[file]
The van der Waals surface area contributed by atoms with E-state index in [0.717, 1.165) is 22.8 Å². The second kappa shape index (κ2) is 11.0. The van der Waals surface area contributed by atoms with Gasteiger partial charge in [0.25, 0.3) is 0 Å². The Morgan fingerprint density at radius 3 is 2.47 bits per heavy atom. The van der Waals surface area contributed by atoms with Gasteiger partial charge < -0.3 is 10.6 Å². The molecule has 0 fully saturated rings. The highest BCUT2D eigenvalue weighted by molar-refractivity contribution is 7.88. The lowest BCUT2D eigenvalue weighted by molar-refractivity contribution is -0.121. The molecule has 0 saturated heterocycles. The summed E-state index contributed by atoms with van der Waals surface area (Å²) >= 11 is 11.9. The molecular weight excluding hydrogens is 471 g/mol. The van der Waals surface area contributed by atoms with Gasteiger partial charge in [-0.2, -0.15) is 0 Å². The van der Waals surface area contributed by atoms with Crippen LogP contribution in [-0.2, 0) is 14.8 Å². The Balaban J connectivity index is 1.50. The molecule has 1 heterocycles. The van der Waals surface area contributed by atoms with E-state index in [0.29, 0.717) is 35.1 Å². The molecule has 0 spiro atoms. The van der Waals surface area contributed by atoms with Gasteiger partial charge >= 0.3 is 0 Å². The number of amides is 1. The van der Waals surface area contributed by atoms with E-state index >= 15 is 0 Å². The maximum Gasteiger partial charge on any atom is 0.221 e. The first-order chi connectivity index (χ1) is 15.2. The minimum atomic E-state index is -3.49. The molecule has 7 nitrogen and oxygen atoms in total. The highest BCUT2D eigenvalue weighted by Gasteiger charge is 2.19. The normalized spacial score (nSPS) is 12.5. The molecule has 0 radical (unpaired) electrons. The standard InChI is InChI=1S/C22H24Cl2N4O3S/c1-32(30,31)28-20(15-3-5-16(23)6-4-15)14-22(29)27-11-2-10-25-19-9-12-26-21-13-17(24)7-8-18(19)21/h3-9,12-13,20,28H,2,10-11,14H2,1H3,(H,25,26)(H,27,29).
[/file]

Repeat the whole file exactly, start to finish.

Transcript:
The van der Waals surface area contributed by atoms with E-state index in [0.717, 1.165) is 22.8 Å². The second kappa shape index (κ2) is 11.0. The van der Waals surface area contributed by atoms with Gasteiger partial charge in [0.25, 0.3) is 0 Å². The Morgan fingerprint density at radius 3 is 2.47 bits per heavy atom. The van der Waals surface area contributed by atoms with Gasteiger partial charge < -0.3 is 10.6 Å². The molecule has 0 fully saturated rings. The highest BCUT2D eigenvalue weighted by molar-refractivity contribution is 7.88. The lowest BCUT2D eigenvalue weighted by molar-refractivity contribution is -0.121. The molecule has 0 saturated heterocycles. The summed E-state index contributed by atoms with van der Waals surface area (Å²) >= 11 is 11.9. The molecular weight excluding hydrogens is 471 g/mol. The van der Waals surface area contributed by atoms with Gasteiger partial charge in [-0.2, -0.15) is 0 Å². The van der Waals surface area contributed by atoms with Crippen LogP contribution in [-0.2, 0) is 14.8 Å². The Balaban J connectivity index is 1.50. The molecule has 1 heterocycles. The van der Waals surface area contributed by atoms with E-state index in [0.29, 0.717) is 35.1 Å². The molecule has 0 spiro atoms. The van der Waals surface area contributed by atoms with Gasteiger partial charge >= 0.3 is 0 Å². The number of amides is 1. The van der Waals surface area contributed by atoms with E-state index >= 15 is 0 Å². The maximum Gasteiger partial charge on any atom is 0.221 e. The first-order chi connectivity index (χ1) is 15.2. The minimum atomic E-state index is -3.49. The molecule has 7 nitrogen and oxygen atoms in total. The highest BCUT2D eigenvalue weighted by Gasteiger charge is 2.19. The normalized spacial score (nSPS) is 12.5. The molecule has 0 radical (unpaired) electrons. The standard InChI is InChI=1S/C22H24Cl2N4O3S/c1-32(30,31)28-20(15-3-5-16(23)6-4-15)14-22(29)27-11-2-10-25-19-9-12-26-21-13-17(24)7-8-18(19)21/h3-9,12-13,20,28H,2,10-11,14H2,1H3,(H,25,26)(H,27,29).